# What's the physical meaning of the standard base vectors?

I can find 3 displacement $$\vec d_1 ,\vec d_2, \vec d_3$$ and use them as basis so that a displacement is $$\vec d=a\vec d_1 +b\vec d_2+c \vec d_3$$. I can find 3 forces $$\vec F_1 ,\vec F_2, \vec F_3$$ and use them as basis so that a force is $$\vec F=a\vec F_1 +b\vec F_2+c \vec F_3$$. So the basis are vectors with the meaning of displacement or force or others... the physical meaning is clear in these examples. But standard base vectors $$\vec i, \vec j, \vec k$$ are different because they are good for all the kind of vectors for example they can be used to write forces as $$\vec F=a\vec I+b \vec j+c \vec k$$ or displacements as $$\vec r=d\vec I+e \vec j+f \vec k$$ and so on... But what is their physical meaning? I thought they were just direction but then it doesn't make sense the fact that they can be multiplied by a scalar and change the intensity. Furthermore it looks strange that a family of vectors like forces can be obtained by linear combinations of other objects that aren't the same kind of vectors.

• I assume that the basis vectors are orthonormal, so the component a is \begin{aligned}a=\left( \overrightarrow{F}_{1}\right) ^{T}\cdot \overrightarrow{F}, a=\left( \overrightarrow{I}\right) ^{T}\cdot \overrightarrow{F}\end{aligned} this mean that the basis I and F1 must be equal – Eli Oct 20 '19 at 21:48

Your basis vectors are unit vectors that are (ironically) unitless. So for all of the examples of basis vectors you propose, specifying what the vector represents is somewhat misleading.

In other words, you can think of all of your basis vectors ($$\hat d_1$$, $$\hat d_2$$, $$\hat d_3$$, $$\hat F_1$$, $$\hat F_2$$, $$\hat F_3$$, $$\hat i$$, $$\hat j$$, $$\hat k$$) as just directions in space. These sets of basis vectors do not represent positions, forces, etc. Your actual component magnitudes ($$a$$, $$b$$, $$c$$, etc.) have units, and this is what determines what the vector physically represents.

This is why you can explain many vector quantities with the same set of basis vectors. Position, force, etc. all have some direction in the space you are looking at. Therefore, you can express each vector using the same basis vectors.

So, when you say, "I can find three displacement vectors and use them as basis vectors," what you really mean is, "I have three displacement vectors, and I can take their directions and define basis vectors." (assuming they actually form a valid basis). With your example, these are $$\hat d_1=\frac{\mathbf d_1}{|\mathbf d_1|}$$ $$\hat d_2=\frac{\mathbf d_2}{|\mathbf d_2|}$$ $$\hat d_3=\frac{\mathbf d_3}{|\mathbf d_3|}$$

These basis vectors are just directions, they have no units associated with them, and you can use them to explain any other vector. For example, a force could be $$\mathbf F=F_1\,\hat d_1 +F_2\,\hat d_2+F_3\,\hat d_3$$ In other words, you have broken your force vector into components where each component is along the direction of each of displacement vectors you used to define your basis. The values $$F_i$$ have units of force, and this is what makes the vector a force vector. Also, note, for example, that the term $$F_1\,\hat d_1$$ is not "changing the intensity" of $$\hat d_1$$. It is just a scalar multiplication of the unit vector $$\hat d_1$$. This is analogous to how computing $$3\cdot 4=12$$ does not change what $$4$$ actually is.

1. If you are specifically considering some $$\mathbf{\hat{F}}_i$$, $$\mathbf{\hat{F}}_j$$, and $$\mathbf{\hat{F}}_k$$ as a 'force basis', you would express an arbitrary force $$\mathbf{F}$$ as $$\mathbf{F}=F_i\mathbf{\hat{F}}_i+F_j\mathbf{\hat{F}}_j+F_k\mathbf{\hat{F}}_k$$ where $$F_i$$, $$F_j$$, and $$F_k$$ are dimensionless scalars. This is not generally done because it's impractical in multiple ways. Linear independence of the basis vectors is obviously easy to work out if you're considering something like $$\mathbf{\hat{F}}_i=\langle1~\mathrm{N},0~\mathrm{N},0~\mathrm{N}\rangle$$. You claim that the basis is a set of unit vectors, so the modulus of $$\mathbf{\hat{F}}_a$$ (where $$a$$ represents $$i$$, $$j$$, or $$k$$) must be $$1$$. But the dimensions get nasty here, and we get $$||\mathbf{\hat{F}}_i||=\sqrt{1~\mathrm{N}^2}=1~\mathrm{N}\approx0.225~\mathrm{lbf}$$. This means that your unit vectors favor Newtons for some reason, since the modulus in other units is not $$1$$. That's not something you'd want. You can still call them a basis, of course, because they do work as a basisby allowing you to express any other force vector in a unique manner of the form $$\mathbf{F}=F_i\mathbf{\hat{F}}_i+F_j\mathbf{\hat{F}}_j+F_k\mathbf{\hat{F}}_k$$.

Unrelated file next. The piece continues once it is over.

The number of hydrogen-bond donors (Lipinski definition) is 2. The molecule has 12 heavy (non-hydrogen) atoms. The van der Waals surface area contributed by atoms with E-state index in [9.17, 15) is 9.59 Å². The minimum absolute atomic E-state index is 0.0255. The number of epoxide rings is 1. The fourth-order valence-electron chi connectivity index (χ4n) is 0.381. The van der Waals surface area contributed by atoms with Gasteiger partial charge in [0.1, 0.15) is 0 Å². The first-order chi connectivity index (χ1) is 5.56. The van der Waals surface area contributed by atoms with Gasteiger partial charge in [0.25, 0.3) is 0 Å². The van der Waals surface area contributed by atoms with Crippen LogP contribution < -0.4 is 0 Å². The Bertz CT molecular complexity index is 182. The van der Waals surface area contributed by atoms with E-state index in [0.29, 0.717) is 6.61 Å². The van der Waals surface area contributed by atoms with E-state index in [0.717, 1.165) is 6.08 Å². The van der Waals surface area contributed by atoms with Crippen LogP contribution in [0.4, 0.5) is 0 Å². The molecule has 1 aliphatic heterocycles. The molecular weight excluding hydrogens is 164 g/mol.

2. Let us consider a mathematical formula for instantaneous power, $$P=\mathbf{F}\cdot\mathbf{v}$$. Using the proposed set of velocity unit vectors $$\mathbf{\hat{v}}_a$$ and force unit vectors $$\mathbf{\hat{F}}_i$$, we have a highly unhelpful $$P=(F_i\mathbf{\hat{F}}_i+F_j\mathbf{\hat{F}}_j+F_k\mathbf{\hat{F}}_k)\cdot(v_i\mathbf{\hat{v}}_i+v_j\mathbf{\hat{v}}_j+v_k\mathbf{\hat{v}}_k),$$ the expansion of which isn't even clearly a scalar, since $$\mathbf{\hat{F}}_a\cdot\mathbf{\hat{v}}_a$$ and $$\mathbf{\hat{F}}_a\cdot\mathbf{\hat{v}}_b$$ haven't been defined (and defining them will give you far from elegant results).

3. The solution is to use a 'universal' set of basis vectors $$\mathbf{\hat{i}}$$, $$\mathbf{\hat{j}}$$, and $$\mathbf{\hat{k}}$$, which can be multiplied by dimensionful scalars to yield desired vectors like displacement and force. These unit vectors don't make you struggle with different sets of units (like centimeters to meters and such conversions), and they're simply indications of mutually orthogonal directions in three-dimensional space $$\mathbb{R}^3$$. The critical point is that the coefficients of these unit vectors are generally not dimensionless, though they're scalars, and that's how the vector eventually acquires an intuitive physical significance.